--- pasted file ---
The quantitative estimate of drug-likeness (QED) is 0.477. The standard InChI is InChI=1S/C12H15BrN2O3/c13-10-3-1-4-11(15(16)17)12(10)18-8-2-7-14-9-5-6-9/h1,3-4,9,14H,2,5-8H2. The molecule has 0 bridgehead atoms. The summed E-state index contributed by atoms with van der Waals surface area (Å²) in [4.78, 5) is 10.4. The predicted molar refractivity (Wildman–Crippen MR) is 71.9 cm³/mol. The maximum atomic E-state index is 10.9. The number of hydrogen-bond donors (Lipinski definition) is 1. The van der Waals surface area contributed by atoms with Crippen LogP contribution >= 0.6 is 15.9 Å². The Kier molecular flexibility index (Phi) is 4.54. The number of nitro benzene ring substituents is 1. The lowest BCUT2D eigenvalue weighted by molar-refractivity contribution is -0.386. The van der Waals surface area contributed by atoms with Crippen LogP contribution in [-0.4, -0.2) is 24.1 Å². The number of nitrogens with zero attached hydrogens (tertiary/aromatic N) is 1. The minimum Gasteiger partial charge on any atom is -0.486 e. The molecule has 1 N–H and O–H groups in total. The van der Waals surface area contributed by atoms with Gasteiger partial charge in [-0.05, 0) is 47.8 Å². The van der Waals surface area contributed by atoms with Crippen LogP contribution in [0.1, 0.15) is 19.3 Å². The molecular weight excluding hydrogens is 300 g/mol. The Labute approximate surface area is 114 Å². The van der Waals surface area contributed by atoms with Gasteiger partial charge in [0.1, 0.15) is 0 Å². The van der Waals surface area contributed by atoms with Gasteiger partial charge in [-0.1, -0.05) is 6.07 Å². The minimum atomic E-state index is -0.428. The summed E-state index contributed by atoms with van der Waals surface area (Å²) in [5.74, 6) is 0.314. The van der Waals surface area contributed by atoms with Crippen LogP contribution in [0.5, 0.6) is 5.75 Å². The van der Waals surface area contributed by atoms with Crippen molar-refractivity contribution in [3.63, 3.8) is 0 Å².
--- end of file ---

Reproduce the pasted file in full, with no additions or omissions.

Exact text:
The quantitative estimate of drug-likeness (QED) is 0.477. The standard InChI is InChI=1S/C12H15BrN2O3/c13-10-3-1-4-11(15(16)17)12(10)18-8-2-7-14-9-5-6-9/h1,3-4,9,14H,2,5-8H2. The molecule has 0 bridgehead atoms. The summed E-state index contributed by atoms with van der Waals surface area (Å²) in [4.78, 5) is 10.4. The predicted molar refractivity (Wildman–Crippen MR) is 71.9 cm³/mol. The maximum atomic E-state index is 10.9. The number of hydrogen-bond donors (Lipinski definition) is 1. The van der Waals surface area contributed by atoms with Crippen LogP contribution >= 0.6 is 15.9 Å². The Kier molecular flexibility index (Phi) is 4.54. The number of nitro benzene ring substituents is 1. The lowest BCUT2D eigenvalue weighted by molar-refractivity contribution is -0.386. The van der Waals surface area contributed by atoms with Crippen LogP contribution in [-0.4, -0.2) is 24.1 Å². The number of nitrogens with zero attached hydrogens (tertiary/aromatic N) is 1. The minimum Gasteiger partial charge on any atom is -0.486 e. The molecule has 1 N–H and O–H groups in total. The van der Waals surface area contributed by atoms with Gasteiger partial charge in [-0.05, 0) is 47.8 Å². The van der Waals surface area contributed by atoms with Crippen LogP contribution in [0.1, 0.15) is 19.3 Å². The molecular weight excluding hydrogens is 300 g/mol. The Labute approximate surface area is 114 Å². The van der Waals surface area contributed by atoms with Gasteiger partial charge in [0.1, 0.15) is 0 Å². The van der Waals surface area contributed by atoms with Gasteiger partial charge in [-0.1, -0.05) is 6.07 Å². The minimum atomic E-state index is -0.428. The summed E-state index contributed by atoms with van der Waals surface area (Å²) in [5.74, 6) is 0.314. The van der Waals surface area contributed by atoms with Crippen LogP contribution in [0.5, 0.6) is 5.75 Å². The van der Waals surface area contributed by atoms with Crippen molar-refractivity contribution in [3.63, 3.8) is 0 Å².